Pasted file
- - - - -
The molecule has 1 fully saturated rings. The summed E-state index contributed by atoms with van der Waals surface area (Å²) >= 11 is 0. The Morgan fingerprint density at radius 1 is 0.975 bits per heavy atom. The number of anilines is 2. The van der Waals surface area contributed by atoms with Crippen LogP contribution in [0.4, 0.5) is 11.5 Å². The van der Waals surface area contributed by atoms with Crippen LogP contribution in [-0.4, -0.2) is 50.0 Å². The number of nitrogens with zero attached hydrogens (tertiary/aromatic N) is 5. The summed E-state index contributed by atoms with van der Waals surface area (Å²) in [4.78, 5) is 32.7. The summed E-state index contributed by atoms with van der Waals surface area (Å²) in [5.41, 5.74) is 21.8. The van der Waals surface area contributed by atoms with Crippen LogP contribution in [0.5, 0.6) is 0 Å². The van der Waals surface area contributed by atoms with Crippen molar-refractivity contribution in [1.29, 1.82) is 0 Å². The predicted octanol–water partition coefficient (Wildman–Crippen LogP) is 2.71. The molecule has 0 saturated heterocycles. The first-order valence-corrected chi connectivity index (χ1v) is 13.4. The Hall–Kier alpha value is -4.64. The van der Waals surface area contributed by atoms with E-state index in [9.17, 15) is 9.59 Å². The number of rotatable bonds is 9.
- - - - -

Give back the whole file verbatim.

The molecule has 1 fully saturated rings. The summed E-state index contributed by atoms with van der Waals surface area (Å²) >= 11 is 0. The Morgan fingerprint density at radius 1 is 0.975 bits per heavy atom. The number of anilines is 2. The van der Waals surface area contributed by atoms with Crippen LogP contribution in [0.4, 0.5) is 11.5 Å². The van der Waals surface area contributed by atoms with Crippen LogP contribution in [-0.4, -0.2) is 50.0 Å². The number of nitrogens with zero attached hydrogens (tertiary/aromatic N) is 5. The summed E-state index contributed by atoms with van der Waals surface area (Å²) in [4.78, 5) is 32.7. The summed E-state index contributed by atoms with van der Waals surface area (Å²) in [5.41, 5.74) is 21.8. The van der Waals surface area contributed by atoms with Crippen LogP contribution in [0.5, 0.6) is 0 Å². The van der Waals surface area contributed by atoms with Crippen molar-refractivity contribution in [1.29, 1.82) is 0 Å². The predicted octanol–water partition coefficient (Wildman–Crippen LogP) is 2.71. The molecule has 0 saturated heterocycles. The first-order valence-corrected chi connectivity index (χ1v) is 13.4. The Hall–Kier alpha value is -4.64. The van der Waals surface area contributed by atoms with E-state index in [9.17, 15) is 9.59 Å². The number of rotatable bonds is 9.